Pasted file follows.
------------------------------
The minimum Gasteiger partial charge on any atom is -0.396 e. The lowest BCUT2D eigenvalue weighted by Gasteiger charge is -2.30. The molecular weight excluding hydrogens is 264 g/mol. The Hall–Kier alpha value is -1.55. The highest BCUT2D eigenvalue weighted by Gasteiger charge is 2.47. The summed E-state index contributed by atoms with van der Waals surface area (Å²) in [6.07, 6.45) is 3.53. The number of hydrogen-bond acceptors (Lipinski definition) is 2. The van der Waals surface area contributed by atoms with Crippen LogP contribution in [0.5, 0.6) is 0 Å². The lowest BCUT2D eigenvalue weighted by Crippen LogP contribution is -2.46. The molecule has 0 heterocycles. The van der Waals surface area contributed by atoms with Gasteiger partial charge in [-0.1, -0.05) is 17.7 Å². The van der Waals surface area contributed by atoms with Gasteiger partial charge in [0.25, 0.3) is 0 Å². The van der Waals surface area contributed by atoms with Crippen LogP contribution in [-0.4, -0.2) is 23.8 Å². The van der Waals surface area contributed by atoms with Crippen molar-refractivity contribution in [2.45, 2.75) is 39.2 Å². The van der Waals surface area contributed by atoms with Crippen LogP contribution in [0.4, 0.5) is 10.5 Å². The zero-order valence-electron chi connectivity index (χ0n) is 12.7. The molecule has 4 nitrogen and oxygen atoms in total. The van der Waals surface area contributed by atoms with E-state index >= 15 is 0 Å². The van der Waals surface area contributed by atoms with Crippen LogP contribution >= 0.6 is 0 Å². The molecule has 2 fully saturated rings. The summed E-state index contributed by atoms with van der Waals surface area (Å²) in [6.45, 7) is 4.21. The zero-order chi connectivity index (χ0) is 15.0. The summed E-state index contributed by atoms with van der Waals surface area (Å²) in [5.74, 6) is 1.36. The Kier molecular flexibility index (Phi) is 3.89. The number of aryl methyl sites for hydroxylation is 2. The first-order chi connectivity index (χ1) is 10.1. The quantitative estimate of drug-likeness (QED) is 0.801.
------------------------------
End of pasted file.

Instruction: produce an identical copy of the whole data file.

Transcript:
The minimum Gasteiger partial charge on any atom is -0.396 e. The lowest BCUT2D eigenvalue weighted by Gasteiger charge is -2.30. The molecular weight excluding hydrogens is 264 g/mol. The Hall–Kier alpha value is -1.55. The highest BCUT2D eigenvalue weighted by Gasteiger charge is 2.47. The summed E-state index contributed by atoms with van der Waals surface area (Å²) in [6.07, 6.45) is 3.53. The number of hydrogen-bond acceptors (Lipinski definition) is 2. The van der Waals surface area contributed by atoms with Crippen LogP contribution in [0.5, 0.6) is 0 Å². The lowest BCUT2D eigenvalue weighted by Crippen LogP contribution is -2.46. The molecule has 0 heterocycles. The van der Waals surface area contributed by atoms with Gasteiger partial charge in [-0.1, -0.05) is 17.7 Å². The van der Waals surface area contributed by atoms with Gasteiger partial charge in [0.25, 0.3) is 0 Å². The van der Waals surface area contributed by atoms with Crippen LogP contribution in [-0.4, -0.2) is 23.8 Å². The van der Waals surface area contributed by atoms with Crippen molar-refractivity contribution in [2.45, 2.75) is 39.2 Å². The van der Waals surface area contributed by atoms with Crippen LogP contribution in [0.4, 0.5) is 10.5 Å². The zero-order valence-electron chi connectivity index (χ0n) is 12.7. The molecule has 4 nitrogen and oxygen atoms in total. The van der Waals surface area contributed by atoms with E-state index >= 15 is 0 Å². The van der Waals surface area contributed by atoms with Crippen LogP contribution >= 0.6 is 0 Å². The molecule has 2 fully saturated rings. The summed E-state index contributed by atoms with van der Waals surface area (Å²) in [6.45, 7) is 4.21. The zero-order chi connectivity index (χ0) is 15.0. The summed E-state index contributed by atoms with van der Waals surface area (Å²) in [5.74, 6) is 1.36. The Kier molecular flexibility index (Phi) is 3.89. The number of aryl methyl sites for hydroxylation is 2. The first-order chi connectivity index (χ1) is 10.1. The quantitative estimate of drug-likeness (QED) is 0.801.